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Banks in The Global Integrated Monetary and Fiscal Model, Michal Andrle, Michael Kumhof, Douglas Laxton, Dirk Muir

Classification
1
Label
Banks in The Global Integrated Monetary and Fiscal Model, Michal Andrle, Michael Kumhof, Douglas Laxton, Dirk Muir
Language
eng
Abstract
The Global Integrated Monetary and Fiscal model (GIMF) is a multi-region DSGE model developed by the Economic Modeling Division of the IMF for policy and scenario analysis. This paper compares two versions of GIMF, GIMF with a conventional financial accelerator, where bank balance sheets do not play a prominent role, and GIMF with both a financial accelerator and a fully specified banking sector that can make lending losses, and that is regulated according to Basel-III. We illustrate the comparative macroeconomic properties of both models by presenting their responses to a wide range of fiscal, demand, supply and financial shocks
Bibliography note
Includes bibliographical references
resource.governmentPublication
international or intergovernmental publication
Literary form
non fiction
Main title
Banks in The Global Integrated Monetary and Fiscal Model
Nature of contents
dictionaries
Responsibility statement
Michal Andrle, Michael Kumhof, Douglas Laxton, Dirk Muir
Series statement
IMF Working Papers
Table of contents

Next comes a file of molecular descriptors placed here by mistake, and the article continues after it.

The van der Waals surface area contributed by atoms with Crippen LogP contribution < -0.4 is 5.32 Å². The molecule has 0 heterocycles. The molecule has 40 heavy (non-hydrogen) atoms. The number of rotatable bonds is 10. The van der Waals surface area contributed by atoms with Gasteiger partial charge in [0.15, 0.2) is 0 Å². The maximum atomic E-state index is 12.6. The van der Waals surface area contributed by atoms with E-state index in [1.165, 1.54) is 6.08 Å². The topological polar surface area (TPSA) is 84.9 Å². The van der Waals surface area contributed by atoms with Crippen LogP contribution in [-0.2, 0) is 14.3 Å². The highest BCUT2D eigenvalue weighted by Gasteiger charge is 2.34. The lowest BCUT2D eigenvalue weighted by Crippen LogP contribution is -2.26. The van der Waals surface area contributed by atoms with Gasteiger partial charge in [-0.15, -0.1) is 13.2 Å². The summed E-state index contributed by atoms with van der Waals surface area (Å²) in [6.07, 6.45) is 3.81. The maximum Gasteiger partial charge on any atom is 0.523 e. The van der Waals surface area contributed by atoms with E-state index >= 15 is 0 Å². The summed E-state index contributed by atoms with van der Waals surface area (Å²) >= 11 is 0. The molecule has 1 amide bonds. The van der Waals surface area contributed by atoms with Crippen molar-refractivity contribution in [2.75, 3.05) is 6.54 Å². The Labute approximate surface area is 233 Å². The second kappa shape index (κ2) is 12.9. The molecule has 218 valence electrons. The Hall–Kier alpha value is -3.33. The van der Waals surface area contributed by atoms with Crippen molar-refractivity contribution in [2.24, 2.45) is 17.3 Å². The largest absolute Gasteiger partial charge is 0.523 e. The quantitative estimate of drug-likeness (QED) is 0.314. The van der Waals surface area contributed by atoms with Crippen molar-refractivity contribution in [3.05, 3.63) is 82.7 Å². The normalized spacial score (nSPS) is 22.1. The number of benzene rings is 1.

Cover; Contents; I. Introduction; II. The Global Integrated Monetary and Fiscal Model (GIMF); A. Household Sector; B. Production Sector; C. Financial Sector; 1. Banks in GIMF-BGG; 2. Banks in GIMF-BANKS; D. International Dimensions; E. Fiscal and Monetary Policy; III. Properties of Fiscal Stimulus Shocks; A. Two-Year Increase in Government Consumption or Government Investment; B. Two-Year Increase in General or Targeted Lump-sum Transfers; C. Two-Year Decrease in Taxation; IV. Properties of Demand Shocks; A. Temporary Increase in the Policy RateB. Temporary Increase in Private Domestic DemandV. Properties of Supply Shocks; A. Productivity Shocks; 1. Permanent Increase in the Level of Productivity; 2. Persistent Increase in the Growth Rate of Productivity; B. Permanent Drop in Wage Markups; C. Permanent Drop in Price Markups; D. Permanent Increase in Tariffs; VI. Properties of Financial Sector Shocks; A. Temporary Increase in Borrower Riskiness; 1. Equal Impact Effect on External Financing Spread; 2. Equal Size of Shock to Borrower Riskiness; B. Shocks to Macroprudential Policy Settings in GIMF-BANKS1. Fixed versus Countercyclical MCAR2. Immediate versus Gradual Increase in MCAR; VII. Conclusion; References; Figures; 1. Temporary Stimulus Through Government Consumption (1pc of GDP for 2 years); 2. Temporary Stimulus Through Government Investment (1pc of GDP for 2 years); 3. Temporary Stimulus Through Government Consumption - Bank Loan Losses; 4. Temporary Stimulus Through Targeted Transfers (1pc of GDP for 2 years); 5. Temporary Stimulus Through General Transfers (1pc of GDP for 2 years); 6. Temporary Stimulus Through Lower Consumption Taxes (1pc of GDP for 2 years)7. Temporary Stimulus Through Lower Labor Income Taxes (1pc of GDP for 2 years)8. Temporary Stimulus Through Lower Capital Income Taxes (1pc of GDP for 2 years); 9. Temporary Increase in the Policy Rate; 10. Temporary Increase in Private Domestic Demand; 11. Permanent Increase in Labor Productivity; 12. Ten-Year Increase in Labor Productivity Growth; 13. Permanent Drop in Wage Markup; 14. Permanent Drop in Price Markup; 15. Permanent Increase in Tariffs; 16. Temporary Increase in Borrower Riskiness - Equal External Financing Spreads17. Temporary Increase in Borrower Riskiness - Bank Loan Losses18. Temporary Increase in Borrower Riskiness - Equal Shock Sizes; 19. Fixed versus Countercyclical MCAR; 20. Immediate versus Gradual Increase in MCAR

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